Not a rumor but an update to how iCloud works, is the information that Find My will work with 3rd party devices. I. Bonifacic (Engadget) reports that the first of these compatible devices are expected to arrive next week, including "Belkin's Soundform earbuds and the Chipolo One Spot item tracker". There is a certification process, similar to the Home app authorization I expect, and once they have been authorized the devices can be added. There are more details in the article about how manufacturers could make improve accuracy: more precise, more directionally aware.
On another legal point, recently Apple upset a lot of people with its action regarding the pear logo a company was using. A lot of people (myself included) thought this was pushing the pome likeness a bit far. This week Hartley Charlton, Apple Rumors, reports that Apple is seeking to block the use of a logo that really is similar. Although the bite is missing, there are markings on the apple body, and the leaf cluster has been changed, it really does bear more than a passing resemblance to Apple's logo, so there is perhaps a case to answer here, even though the product (water) is not one that Apple sells. It does however sell, "mugs, thermal bottles, and water bottles" at Cupertino.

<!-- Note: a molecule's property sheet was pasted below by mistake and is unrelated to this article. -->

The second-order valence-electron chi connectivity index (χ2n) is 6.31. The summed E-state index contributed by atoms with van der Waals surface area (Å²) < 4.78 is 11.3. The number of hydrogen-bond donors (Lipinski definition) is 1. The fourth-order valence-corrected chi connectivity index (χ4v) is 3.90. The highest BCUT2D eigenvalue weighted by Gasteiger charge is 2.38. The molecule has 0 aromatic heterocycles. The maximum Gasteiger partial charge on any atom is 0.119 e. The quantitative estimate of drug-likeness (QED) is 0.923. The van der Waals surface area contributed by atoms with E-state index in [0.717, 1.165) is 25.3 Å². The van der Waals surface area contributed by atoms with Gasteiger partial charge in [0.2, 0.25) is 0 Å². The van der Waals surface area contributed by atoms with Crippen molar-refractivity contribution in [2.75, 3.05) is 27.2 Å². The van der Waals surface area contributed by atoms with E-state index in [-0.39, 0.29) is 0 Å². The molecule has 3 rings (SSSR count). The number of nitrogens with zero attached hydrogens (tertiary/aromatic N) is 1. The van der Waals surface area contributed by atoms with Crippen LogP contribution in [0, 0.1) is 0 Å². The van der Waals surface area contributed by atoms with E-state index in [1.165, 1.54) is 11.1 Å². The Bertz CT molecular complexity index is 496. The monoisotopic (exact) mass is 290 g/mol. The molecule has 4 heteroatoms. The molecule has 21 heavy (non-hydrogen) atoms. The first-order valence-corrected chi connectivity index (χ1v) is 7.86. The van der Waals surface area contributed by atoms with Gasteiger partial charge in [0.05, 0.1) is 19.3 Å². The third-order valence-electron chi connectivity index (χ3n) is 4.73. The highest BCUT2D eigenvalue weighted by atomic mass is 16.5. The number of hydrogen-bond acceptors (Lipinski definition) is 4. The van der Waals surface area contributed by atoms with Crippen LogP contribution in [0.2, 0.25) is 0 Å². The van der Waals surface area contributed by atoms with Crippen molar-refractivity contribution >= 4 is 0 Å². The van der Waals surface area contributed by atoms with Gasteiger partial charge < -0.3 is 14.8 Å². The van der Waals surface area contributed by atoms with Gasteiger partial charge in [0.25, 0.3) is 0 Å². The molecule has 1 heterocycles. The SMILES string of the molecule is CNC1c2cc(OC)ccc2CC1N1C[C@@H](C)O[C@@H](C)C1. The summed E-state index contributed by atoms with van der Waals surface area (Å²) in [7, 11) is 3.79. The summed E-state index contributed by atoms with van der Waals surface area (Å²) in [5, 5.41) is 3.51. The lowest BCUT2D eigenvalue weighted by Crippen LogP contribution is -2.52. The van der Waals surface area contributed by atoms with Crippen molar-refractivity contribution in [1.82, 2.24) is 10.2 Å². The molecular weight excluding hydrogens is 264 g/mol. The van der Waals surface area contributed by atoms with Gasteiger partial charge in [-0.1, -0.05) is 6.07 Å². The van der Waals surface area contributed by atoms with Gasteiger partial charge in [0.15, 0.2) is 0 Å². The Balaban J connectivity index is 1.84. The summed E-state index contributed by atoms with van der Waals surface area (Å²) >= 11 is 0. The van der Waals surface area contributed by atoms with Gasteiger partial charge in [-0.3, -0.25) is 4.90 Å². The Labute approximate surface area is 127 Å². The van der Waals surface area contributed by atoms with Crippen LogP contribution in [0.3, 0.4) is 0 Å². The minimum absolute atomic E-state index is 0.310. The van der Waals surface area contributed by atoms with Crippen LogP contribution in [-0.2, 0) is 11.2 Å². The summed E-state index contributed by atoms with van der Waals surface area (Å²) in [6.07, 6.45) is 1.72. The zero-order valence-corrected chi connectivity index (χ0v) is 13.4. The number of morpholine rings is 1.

Apple Watch 6
Have I been Pwned - No
Graham K. Rogers teaches at the Faculty of Engineering, Mahidol University in Thailand. He wrote in the Bangkok Post, Database supplement on IT subjects. For the last seven years of Database he wrote a column on Apple and Macs. After 3 years writing a column in the Life supplement, he is now no longer associated with the Bangkok Post. He can be followed on Twitter (@extensions_th)